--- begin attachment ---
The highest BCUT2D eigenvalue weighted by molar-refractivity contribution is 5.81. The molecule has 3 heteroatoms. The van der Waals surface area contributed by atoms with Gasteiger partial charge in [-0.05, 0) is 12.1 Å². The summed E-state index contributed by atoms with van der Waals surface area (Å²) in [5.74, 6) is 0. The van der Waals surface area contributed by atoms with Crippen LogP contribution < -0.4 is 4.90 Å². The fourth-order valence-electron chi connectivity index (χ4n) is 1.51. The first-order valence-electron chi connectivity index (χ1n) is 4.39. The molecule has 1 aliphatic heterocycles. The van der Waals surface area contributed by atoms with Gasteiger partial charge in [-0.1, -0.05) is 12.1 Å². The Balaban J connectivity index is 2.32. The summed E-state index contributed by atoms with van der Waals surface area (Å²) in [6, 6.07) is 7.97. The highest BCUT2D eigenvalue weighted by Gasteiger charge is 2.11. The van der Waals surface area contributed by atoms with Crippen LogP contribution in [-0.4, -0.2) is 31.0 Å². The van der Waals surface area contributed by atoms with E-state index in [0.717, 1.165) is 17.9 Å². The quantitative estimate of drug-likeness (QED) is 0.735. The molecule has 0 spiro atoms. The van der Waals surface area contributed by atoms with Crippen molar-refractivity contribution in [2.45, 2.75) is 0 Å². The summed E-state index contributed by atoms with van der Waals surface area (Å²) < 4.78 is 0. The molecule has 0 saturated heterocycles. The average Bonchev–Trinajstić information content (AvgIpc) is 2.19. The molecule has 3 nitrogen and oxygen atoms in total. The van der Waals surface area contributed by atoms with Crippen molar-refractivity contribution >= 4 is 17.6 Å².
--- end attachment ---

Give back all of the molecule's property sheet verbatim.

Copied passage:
The highest BCUT2D eigenvalue weighted by molar-refractivity contribution is 5.81. The molecule has 3 heteroatoms. The van der Waals surface area contributed by atoms with Gasteiger partial charge in [-0.05, 0) is 12.1 Å². The summed E-state index contributed by atoms with van der Waals surface area (Å²) in [5.74, 6) is 0. The van der Waals surface area contributed by atoms with Crippen LogP contribution < -0.4 is 4.90 Å². The fourth-order valence-electron chi connectivity index (χ4n) is 1.51. The first-order valence-electron chi connectivity index (χ1n) is 4.39. The molecule has 1 aliphatic heterocycles. The van der Waals surface area contributed by atoms with Gasteiger partial charge in [-0.1, -0.05) is 12.1 Å². The Balaban J connectivity index is 2.32. The summed E-state index contributed by atoms with van der Waals surface area (Å²) in [6, 6.07) is 7.97. The highest BCUT2D eigenvalue weighted by Gasteiger charge is 2.11. The van der Waals surface area contributed by atoms with Crippen LogP contribution in [-0.4, -0.2) is 31.0 Å². The van der Waals surface area contributed by atoms with E-state index in [0.717, 1.165) is 17.9 Å². The quantitative estimate of drug-likeness (QED) is 0.735. The molecule has 0 spiro atoms. The van der Waals surface area contributed by atoms with Crippen molar-refractivity contribution in [2.45, 2.75) is 0 Å². The summed E-state index contributed by atoms with van der Waals surface area (Å²) < 4.78 is 0. The molecule has 0 saturated heterocycles. The average Bonchev–Trinajstić information content (AvgIpc) is 2.19. The molecule has 3 nitrogen and oxygen atoms in total. The van der Waals surface area contributed by atoms with Crippen molar-refractivity contribution >= 4 is 17.6 Å².